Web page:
Massacres in Chittagong Hill Tracts. (1984, July 21). Economic and Political Weekly. Vol. 19, No. 29, p. 1141
Chittagong Hill Tracts of Bangladesh – rapists act with impunity. (2014, April 3). Survival international. Retrieved from http://www.survivalinternational.org/news/10141
Sattar M. (2015, June 24). Bangladesh indigenous ban ‘worse than apartheid’ Government has banned residents and foreigners from unsupervised talks with people of the Chittagong Hill Tracts. Al Jazeera. Retrieved from http://www.aljazeera.com/blogs/asia/2015/06/bangladesh-indigenous-ban-worse-apartheid-150616134617804.html
Totten, S., & Bartrop, P. R. (2008). Dictionary of Genocide: AL (Vol. 1). ABC-CLIO.
Totten, S., Parsons, W., & Hitchcock, R. (2002). Confronting Genocide and Ethnocide of Indigenous Peoples: An Interdisciplinary Approach to Definition, Intervention, Prevention, and Advocacy. In Roth K. (Author) & Hinton A. (Ed.), Annihilating Difference: The Anthropology of Genocide (pp. 54-92). University of California Press. Retrieved from http://www.jstor.org.ezp.lib.unimelb.edu.au/stable/10.1525/j.ctt1pncxp.8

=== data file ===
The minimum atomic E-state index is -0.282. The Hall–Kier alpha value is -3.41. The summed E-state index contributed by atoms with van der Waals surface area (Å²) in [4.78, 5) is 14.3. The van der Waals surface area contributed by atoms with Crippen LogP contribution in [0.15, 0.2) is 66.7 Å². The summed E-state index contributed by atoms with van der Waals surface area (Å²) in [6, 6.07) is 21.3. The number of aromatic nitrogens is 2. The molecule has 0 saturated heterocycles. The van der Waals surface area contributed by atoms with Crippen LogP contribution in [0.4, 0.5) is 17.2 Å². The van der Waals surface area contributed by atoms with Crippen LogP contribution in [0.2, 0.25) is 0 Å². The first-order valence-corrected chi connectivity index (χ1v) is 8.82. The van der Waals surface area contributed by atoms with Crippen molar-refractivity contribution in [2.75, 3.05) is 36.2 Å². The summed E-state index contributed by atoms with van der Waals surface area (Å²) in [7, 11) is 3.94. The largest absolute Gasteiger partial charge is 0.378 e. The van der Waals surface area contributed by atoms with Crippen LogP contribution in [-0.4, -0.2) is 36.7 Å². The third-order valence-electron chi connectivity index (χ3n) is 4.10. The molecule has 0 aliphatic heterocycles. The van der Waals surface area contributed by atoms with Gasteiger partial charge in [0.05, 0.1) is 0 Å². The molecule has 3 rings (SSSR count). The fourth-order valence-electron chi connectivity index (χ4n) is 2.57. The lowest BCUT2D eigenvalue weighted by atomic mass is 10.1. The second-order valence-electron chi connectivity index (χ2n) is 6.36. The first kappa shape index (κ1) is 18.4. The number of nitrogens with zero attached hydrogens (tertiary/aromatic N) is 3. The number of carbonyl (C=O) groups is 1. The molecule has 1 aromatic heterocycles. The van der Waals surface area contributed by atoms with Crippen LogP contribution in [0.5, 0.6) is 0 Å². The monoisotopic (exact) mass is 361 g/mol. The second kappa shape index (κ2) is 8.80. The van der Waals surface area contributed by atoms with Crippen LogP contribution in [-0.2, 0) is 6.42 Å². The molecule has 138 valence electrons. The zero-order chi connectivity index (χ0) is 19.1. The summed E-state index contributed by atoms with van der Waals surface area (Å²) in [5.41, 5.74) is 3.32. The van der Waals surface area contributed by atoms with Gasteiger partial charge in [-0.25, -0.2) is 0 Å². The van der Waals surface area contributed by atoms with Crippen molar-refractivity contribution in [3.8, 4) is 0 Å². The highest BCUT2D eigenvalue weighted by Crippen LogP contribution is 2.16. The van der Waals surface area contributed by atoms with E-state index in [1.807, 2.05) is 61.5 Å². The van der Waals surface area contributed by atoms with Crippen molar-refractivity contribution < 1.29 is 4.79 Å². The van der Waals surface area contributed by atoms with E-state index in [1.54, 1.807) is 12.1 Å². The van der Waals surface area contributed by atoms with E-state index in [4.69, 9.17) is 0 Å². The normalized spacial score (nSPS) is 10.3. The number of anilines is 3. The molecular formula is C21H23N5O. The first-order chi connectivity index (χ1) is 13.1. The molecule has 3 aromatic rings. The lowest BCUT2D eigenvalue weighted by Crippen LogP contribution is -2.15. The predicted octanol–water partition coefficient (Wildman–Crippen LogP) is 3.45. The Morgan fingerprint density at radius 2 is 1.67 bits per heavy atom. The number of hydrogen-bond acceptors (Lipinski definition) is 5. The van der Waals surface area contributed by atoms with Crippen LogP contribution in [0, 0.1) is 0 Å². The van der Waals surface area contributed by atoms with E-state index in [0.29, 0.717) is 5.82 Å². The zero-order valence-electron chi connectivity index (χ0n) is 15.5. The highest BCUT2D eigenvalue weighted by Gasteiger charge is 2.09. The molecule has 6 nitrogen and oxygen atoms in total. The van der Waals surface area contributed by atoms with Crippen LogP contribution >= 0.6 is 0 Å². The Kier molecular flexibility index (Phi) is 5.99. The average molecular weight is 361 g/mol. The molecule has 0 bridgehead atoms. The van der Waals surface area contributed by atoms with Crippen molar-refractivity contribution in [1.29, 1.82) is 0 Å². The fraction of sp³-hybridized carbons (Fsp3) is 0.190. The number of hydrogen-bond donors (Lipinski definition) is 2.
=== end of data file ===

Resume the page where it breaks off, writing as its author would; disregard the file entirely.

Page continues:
United Nations’ General Assembly. (1948, December 9). UN Convention on the Prevention and Punishment of the Crime of Genocide (Geneva: United Nations Resolution 260 (III) A, December 9, 1948), Article 2. Retrieved from http://un-documents.net/a3r260.htm